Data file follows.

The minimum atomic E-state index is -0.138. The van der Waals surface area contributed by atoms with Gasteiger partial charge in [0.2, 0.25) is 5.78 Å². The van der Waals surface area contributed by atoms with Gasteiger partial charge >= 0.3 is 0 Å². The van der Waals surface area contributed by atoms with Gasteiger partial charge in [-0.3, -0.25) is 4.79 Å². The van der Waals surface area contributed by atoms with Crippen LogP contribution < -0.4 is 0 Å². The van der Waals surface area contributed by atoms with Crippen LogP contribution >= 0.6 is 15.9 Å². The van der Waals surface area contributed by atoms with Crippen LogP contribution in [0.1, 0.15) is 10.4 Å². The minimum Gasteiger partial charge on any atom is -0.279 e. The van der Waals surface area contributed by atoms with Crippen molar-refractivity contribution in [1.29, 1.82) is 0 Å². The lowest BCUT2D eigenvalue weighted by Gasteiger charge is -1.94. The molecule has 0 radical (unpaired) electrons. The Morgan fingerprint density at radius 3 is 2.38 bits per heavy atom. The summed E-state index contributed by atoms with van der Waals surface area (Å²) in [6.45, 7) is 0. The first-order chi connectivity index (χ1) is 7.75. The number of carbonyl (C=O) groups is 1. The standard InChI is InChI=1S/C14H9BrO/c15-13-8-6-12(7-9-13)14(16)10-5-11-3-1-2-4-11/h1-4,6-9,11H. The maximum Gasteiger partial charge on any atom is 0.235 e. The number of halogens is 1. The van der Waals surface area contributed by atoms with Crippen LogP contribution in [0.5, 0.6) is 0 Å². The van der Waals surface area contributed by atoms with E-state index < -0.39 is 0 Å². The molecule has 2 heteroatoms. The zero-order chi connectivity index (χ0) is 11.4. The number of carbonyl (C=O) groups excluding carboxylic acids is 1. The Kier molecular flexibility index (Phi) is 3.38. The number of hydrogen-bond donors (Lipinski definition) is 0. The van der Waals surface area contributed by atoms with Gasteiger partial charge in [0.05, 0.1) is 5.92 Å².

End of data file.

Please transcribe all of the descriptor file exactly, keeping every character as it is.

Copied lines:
The minimum atomic E-state index is -0.138. The van der Waals surface area contributed by atoms with Gasteiger partial charge in [0.2, 0.25) is 5.78 Å². The van der Waals surface area contributed by atoms with Gasteiger partial charge >= 0.3 is 0 Å². The van der Waals surface area contributed by atoms with Gasteiger partial charge in [-0.3, -0.25) is 4.79 Å². The van der Waals surface area contributed by atoms with Crippen LogP contribution < -0.4 is 0 Å². The van der Waals surface area contributed by atoms with Crippen LogP contribution >= 0.6 is 15.9 Å². The van der Waals surface area contributed by atoms with Crippen LogP contribution in [0.1, 0.15) is 10.4 Å². The minimum Gasteiger partial charge on any atom is -0.279 e. The van der Waals surface area contributed by atoms with Crippen molar-refractivity contribution in [1.29, 1.82) is 0 Å². The lowest BCUT2D eigenvalue weighted by Gasteiger charge is -1.94. The molecule has 0 radical (unpaired) electrons. The Morgan fingerprint density at radius 3 is 2.38 bits per heavy atom. The summed E-state index contributed by atoms with van der Waals surface area (Å²) in [6.45, 7) is 0. The first-order chi connectivity index (χ1) is 7.75. The number of carbonyl (C=O) groups is 1. The standard InChI is InChI=1S/C14H9BrO/c15-13-8-6-12(7-9-13)14(16)10-5-11-3-1-2-4-11/h1-4,6-9,11H. The maximum Gasteiger partial charge on any atom is 0.235 e. The number of halogens is 1. The van der Waals surface area contributed by atoms with Crippen LogP contribution in [0.5, 0.6) is 0 Å². The van der Waals surface area contributed by atoms with E-state index < -0.39 is 0 Å². The molecule has 2 heteroatoms. The zero-order chi connectivity index (χ0) is 11.4. The number of carbonyl (C=O) groups excluding carboxylic acids is 1. The Kier molecular flexibility index (Phi) is 3.38. The number of hydrogen-bond donors (Lipinski definition) is 0. The van der Waals surface area contributed by atoms with Gasteiger partial charge in [0.05, 0.1) is 5.92 Å².